hairy maclary

All 10 books featuring the beloved Hairy Maclary from Donaldson’s Dairy!

Each story features the intrepid little terrier and his friends, all have rhyming names.

“Schnitzel von Krumm
with a very low tum,
Bitzer Maloney
all skinny and bony,
Muffin McClay
like a bundle of hay,
Bottomley Potts
covered in spots,
Hercules Morse
as big as a horse

and Hairy Maclary
from Donaldson’s Dairy”

The plots are simple and involve Hairy and his friends in adventurous scenarios. They often are pitched against local cats, who are led by Scarface Claw, the toughest tom in town.

The pictures have more detail than is described in the text and is full of easily recognisable items. The story is told in brief words that are descriptive while having a rhythm that make them easy to read for little kids and ESOL learners. The repetitions permit a young child to anticipate what is coming next, and repeat the words.

There is a CD included that features all the 10 stories read out loud. Lynley Dodds introduces each story with an entertaining account of how it began and the introduction in the book shares how the Hairy Maclary became a book.

The only concern about this book is its hardcover and could be too big and heavy to hold long, especially for children.

I loved reading this, as at 36 I was a bit too old to discover Hairy Maclary when the first book came out in 1983. I do remember Slinki Malinki though and possess a copy of ‘My Cat Likes To Hide   In Boxes’! I highly recommend you buy a copy; children will love   the read—along CD and Hairy Maclary is a kiwi classic.


Supplied by Penguin Random House New Zealand

Reviewed by Jan

Mission Survival 6

At first I was a little dubious that a survivalist and scout master, Bear Grylls, could write a good novel, I could not have been more wrong.

This book continues the story of Beck, a kid whose parents died in a plane crash when he was young. His parents were eco-activists, and Beck intends to continue their legacy. In the past books, Beck ran into trouble on many occasions, in many different places, and survivng these instances has caused him to be very famous. This book highlights this early on because it’s the whole reason for the plot… Beck is tired of interviewers, paparazzi and other people seeking him out, so when an old friend of his uncle appears and offers him a vacation, he jumps at the chance. Unfortunately for him, things go horribly wrong.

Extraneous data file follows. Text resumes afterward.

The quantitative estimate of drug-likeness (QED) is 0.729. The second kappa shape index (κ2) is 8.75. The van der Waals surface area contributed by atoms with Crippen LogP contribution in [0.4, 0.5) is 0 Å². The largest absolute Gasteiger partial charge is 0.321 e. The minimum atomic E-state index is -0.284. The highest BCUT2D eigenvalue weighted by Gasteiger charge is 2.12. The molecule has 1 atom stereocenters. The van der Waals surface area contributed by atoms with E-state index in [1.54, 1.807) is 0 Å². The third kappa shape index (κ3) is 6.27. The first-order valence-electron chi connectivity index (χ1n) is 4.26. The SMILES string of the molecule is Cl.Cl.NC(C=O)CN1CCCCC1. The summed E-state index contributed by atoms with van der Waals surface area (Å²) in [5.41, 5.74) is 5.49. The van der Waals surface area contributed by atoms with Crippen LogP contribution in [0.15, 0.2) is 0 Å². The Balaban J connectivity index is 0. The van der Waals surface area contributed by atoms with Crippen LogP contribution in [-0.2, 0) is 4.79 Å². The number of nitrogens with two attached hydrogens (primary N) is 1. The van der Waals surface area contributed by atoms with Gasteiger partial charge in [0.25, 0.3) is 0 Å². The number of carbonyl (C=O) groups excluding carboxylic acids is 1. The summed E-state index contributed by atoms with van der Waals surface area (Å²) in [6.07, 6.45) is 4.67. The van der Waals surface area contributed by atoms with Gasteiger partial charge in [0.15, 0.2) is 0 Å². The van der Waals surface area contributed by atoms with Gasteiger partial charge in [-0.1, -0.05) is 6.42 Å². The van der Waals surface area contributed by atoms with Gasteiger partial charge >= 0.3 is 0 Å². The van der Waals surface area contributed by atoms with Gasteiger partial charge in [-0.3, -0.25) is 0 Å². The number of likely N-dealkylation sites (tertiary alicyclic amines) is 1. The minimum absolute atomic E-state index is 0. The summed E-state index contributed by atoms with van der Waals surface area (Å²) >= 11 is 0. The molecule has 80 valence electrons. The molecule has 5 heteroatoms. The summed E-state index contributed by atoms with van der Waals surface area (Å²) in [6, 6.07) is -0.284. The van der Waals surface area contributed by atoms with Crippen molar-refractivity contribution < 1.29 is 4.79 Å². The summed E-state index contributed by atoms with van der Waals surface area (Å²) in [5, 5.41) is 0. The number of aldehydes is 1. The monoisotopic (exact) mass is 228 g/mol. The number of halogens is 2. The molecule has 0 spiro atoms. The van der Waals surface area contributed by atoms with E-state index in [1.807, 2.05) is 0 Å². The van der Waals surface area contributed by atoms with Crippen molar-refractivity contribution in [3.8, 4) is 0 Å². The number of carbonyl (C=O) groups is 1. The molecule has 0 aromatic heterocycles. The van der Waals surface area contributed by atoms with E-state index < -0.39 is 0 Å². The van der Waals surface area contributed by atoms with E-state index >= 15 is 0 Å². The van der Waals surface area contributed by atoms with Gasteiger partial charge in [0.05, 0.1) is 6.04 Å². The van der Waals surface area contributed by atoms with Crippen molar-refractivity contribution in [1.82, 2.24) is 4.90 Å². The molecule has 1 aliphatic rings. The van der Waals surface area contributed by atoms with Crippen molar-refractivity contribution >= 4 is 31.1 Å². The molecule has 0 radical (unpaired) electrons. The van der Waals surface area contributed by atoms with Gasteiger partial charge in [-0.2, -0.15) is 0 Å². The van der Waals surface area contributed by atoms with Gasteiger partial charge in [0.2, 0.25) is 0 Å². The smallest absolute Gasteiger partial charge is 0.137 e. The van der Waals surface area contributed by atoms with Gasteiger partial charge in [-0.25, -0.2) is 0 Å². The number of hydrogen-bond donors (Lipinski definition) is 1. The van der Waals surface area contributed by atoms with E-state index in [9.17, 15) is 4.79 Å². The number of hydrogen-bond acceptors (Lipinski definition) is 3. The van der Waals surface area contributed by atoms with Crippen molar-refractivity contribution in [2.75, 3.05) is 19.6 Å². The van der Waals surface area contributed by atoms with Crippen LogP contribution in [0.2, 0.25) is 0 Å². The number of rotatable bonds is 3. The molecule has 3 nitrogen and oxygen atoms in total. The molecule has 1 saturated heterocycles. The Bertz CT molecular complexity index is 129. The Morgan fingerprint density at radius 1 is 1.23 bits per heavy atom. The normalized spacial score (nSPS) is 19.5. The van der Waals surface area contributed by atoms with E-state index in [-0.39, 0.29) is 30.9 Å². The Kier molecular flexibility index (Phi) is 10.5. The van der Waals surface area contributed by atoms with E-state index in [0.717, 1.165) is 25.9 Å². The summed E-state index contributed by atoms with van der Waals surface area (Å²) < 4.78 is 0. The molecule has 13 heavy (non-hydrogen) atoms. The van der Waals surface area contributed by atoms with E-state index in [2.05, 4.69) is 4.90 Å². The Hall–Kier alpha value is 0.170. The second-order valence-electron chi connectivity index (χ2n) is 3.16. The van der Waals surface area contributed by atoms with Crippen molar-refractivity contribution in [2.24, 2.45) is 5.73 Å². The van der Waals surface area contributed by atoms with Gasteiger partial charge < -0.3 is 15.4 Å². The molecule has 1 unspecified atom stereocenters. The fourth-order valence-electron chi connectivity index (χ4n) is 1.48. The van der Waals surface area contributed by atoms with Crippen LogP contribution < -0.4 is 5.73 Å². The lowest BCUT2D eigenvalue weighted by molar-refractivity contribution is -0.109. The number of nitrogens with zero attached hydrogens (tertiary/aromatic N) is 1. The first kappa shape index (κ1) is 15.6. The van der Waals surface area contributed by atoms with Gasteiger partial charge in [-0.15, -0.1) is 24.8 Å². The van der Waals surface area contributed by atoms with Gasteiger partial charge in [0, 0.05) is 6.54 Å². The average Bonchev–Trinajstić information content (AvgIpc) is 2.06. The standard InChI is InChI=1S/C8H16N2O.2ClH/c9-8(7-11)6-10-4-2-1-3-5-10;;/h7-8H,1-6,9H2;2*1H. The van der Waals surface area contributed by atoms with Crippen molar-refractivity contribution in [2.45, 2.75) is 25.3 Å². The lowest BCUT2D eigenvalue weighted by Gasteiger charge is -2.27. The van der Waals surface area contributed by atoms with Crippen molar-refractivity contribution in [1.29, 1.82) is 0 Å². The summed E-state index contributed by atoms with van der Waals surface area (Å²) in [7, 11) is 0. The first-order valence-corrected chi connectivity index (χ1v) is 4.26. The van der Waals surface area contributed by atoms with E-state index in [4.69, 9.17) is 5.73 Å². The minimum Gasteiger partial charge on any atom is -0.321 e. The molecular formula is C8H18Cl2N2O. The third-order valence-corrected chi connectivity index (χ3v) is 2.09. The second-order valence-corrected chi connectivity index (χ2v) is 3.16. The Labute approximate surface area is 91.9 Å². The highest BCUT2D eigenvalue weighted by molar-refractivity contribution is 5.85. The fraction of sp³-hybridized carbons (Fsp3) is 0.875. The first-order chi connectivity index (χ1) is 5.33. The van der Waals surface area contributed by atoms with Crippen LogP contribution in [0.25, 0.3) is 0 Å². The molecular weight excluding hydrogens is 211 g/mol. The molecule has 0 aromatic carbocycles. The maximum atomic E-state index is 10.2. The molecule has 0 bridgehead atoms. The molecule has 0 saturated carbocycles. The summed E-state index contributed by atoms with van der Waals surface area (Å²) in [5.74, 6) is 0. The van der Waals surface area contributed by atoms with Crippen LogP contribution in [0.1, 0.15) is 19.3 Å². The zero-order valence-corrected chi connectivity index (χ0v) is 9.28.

Bear Grylls’ books teach life-saving knowledge, from easy ways to collect water or start a fire, to navigating by the stars. Although I hope I will never need to use that information, I’m glad I have it. This book in particular focuses on marine related knowledge, such as, that life boats are always boyant at the back end, and gives some essential first aid tips for the most dire of situations.

I enjoyed how Bear Grylls managed to give his information out in an easy-to-read book that will hook you like a fishing rod. I can’t wait for the next one!


Supplied by Penguin Random House New Zealand

Reviewed by Dylan

blackpeak storms

Glencarin Station is in dire need of a housekeeper to run it and city girl Cally Jones leaps at the chance. Set just below Blackpeak Station in the rugged high country of the South Island, Glencarin is the home of the gruff Carr Fergusson and his son Ash, who has recently returned from Argentina. After a few disasters Cally settles in rapidly to high station life and even learns to ride. Then Ash’s girlfriend turns up…….

Ella is loving her new job as a job as a photography assistant and is constantly jetting around the world on assignments for weeks at a time. This makes it difficult to find time to enjoy her relationship with Luke, who has a life firmly embedded in New Zealand. Then Ella is offered the opportunity of a lifetime- in New York.